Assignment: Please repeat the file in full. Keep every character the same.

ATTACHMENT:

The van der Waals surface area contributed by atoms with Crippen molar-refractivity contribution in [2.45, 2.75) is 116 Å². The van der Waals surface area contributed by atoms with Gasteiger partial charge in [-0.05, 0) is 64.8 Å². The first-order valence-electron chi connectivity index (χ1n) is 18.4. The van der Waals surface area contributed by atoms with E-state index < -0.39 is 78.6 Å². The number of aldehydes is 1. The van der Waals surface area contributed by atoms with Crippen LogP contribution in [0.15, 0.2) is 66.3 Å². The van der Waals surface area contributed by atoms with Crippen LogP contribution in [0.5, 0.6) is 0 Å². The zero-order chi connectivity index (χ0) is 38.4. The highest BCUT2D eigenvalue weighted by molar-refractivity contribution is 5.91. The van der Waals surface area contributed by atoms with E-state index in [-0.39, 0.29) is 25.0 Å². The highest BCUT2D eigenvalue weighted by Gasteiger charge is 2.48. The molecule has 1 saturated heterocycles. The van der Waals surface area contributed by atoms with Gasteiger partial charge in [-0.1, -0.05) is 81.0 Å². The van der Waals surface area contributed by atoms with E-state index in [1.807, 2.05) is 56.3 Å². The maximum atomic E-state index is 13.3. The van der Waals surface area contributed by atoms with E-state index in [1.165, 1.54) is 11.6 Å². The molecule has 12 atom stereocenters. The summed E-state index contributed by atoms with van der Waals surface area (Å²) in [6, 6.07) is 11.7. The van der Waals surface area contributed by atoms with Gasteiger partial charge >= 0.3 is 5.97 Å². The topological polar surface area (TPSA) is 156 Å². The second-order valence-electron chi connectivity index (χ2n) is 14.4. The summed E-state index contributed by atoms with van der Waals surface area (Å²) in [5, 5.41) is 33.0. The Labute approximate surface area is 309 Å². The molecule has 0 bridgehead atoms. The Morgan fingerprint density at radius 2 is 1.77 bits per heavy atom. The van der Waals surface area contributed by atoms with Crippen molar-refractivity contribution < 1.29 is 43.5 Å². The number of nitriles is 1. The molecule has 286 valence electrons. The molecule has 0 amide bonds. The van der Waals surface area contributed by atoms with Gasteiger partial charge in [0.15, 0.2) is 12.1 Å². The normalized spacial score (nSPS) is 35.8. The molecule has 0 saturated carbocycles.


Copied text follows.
The van der Waals surface area contributed by atoms with Crippen molar-refractivity contribution in [2.45, 2.75) is 116 Å². The van der Waals surface area contributed by atoms with Gasteiger partial charge in [-0.05, 0) is 64.8 Å². The first-order valence-electron chi connectivity index (χ1n) is 18.4. The van der Waals surface area contributed by atoms with E-state index < -0.39 is 78.6 Å². The number of aldehydes is 1. The van der Waals surface area contributed by atoms with Crippen LogP contribution in [0.15, 0.2) is 66.3 Å². The van der Waals surface area contributed by atoms with Crippen LogP contribution in [0.5, 0.6) is 0 Å². The zero-order chi connectivity index (χ0) is 38.4. The highest BCUT2D eigenvalue weighted by molar-refractivity contribution is 5.91. The van der Waals surface area contributed by atoms with E-state index in [-0.39, 0.29) is 25.0 Å². The highest BCUT2D eigenvalue weighted by Gasteiger charge is 2.48. The molecule has 1 saturated heterocycles. The van der Waals surface area contributed by atoms with Gasteiger partial charge in [-0.1, -0.05) is 81.0 Å². The van der Waals surface area contributed by atoms with E-state index in [1.807, 2.05) is 56.3 Å². The maximum atomic E-state index is 13.3. The van der Waals surface area contributed by atoms with E-state index in [1.165, 1.54) is 11.6 Å². The molecule has 12 atom stereocenters. The summed E-state index contributed by atoms with van der Waals surface area (Å²) in [6, 6.07) is 11.7. The van der Waals surface area contributed by atoms with Gasteiger partial charge >= 0.3 is 5.97 Å². The topological polar surface area (TPSA) is 156 Å². The second-order valence-electron chi connectivity index (χ2n) is 14.4. The summed E-state index contributed by atoms with van der Waals surface area (Å²) in [5, 5.41) is 33.0. The Labute approximate surface area is 309 Å². The molecule has 0 bridgehead atoms. The Morgan fingerprint density at radius 2 is 1.77 bits per heavy atom. The van der Waals surface area contributed by atoms with Crippen molar-refractivity contribution < 1.29 is 43.5 Å². The number of nitriles is 1. The molecule has 286 valence electrons. The molecule has 0 amide bonds. The van der Waals surface area contributed by atoms with Gasteiger partial charge in [0.15, 0.2) is 12.1 Å². The normalized spacial score (nSPS) is 35.8. The molecule has 0 saturated carbocycles.